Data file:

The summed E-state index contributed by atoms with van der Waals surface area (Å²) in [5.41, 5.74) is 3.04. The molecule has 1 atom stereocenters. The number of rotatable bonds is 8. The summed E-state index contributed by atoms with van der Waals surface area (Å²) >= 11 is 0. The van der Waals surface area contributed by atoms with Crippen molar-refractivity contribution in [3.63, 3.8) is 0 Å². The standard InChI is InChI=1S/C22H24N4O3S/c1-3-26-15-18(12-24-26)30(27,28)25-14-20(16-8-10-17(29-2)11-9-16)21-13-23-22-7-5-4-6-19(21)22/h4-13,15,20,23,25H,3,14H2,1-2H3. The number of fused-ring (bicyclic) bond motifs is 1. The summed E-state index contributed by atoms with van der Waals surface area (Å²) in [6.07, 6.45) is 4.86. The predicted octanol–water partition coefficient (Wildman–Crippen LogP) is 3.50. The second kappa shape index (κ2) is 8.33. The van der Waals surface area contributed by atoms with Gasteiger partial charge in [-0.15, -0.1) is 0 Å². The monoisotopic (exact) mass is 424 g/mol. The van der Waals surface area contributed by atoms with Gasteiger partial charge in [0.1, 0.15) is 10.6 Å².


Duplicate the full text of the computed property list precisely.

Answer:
The summed E-state index contributed by atoms with van der Waals surface area (Å²) in [5.41, 5.74) is 3.04. The molecule has 1 atom stereocenters. The number of rotatable bonds is 8. The summed E-state index contributed by atoms with van der Waals surface area (Å²) >= 11 is 0. The van der Waals surface area contributed by atoms with Crippen molar-refractivity contribution in [3.63, 3.8) is 0 Å². The standard InChI is InChI=1S/C22H24N4O3S/c1-3-26-15-18(12-24-26)30(27,28)25-14-20(16-8-10-17(29-2)11-9-16)21-13-23-22-7-5-4-6-19(21)22/h4-13,15,20,23,25H,3,14H2,1-2H3. The number of fused-ring (bicyclic) bond motifs is 1. The summed E-state index contributed by atoms with van der Waals surface area (Å²) in [6.07, 6.45) is 4.86. The predicted octanol–water partition coefficient (Wildman–Crippen LogP) is 3.50. The second kappa shape index (κ2) is 8.33. The van der Waals surface area contributed by atoms with Gasteiger partial charge in [-0.15, -0.1) is 0 Å². The monoisotopic (exact) mass is 424 g/mol. The van der Waals surface area contributed by atoms with Gasteiger partial charge in [0.1, 0.15) is 10.6 Å².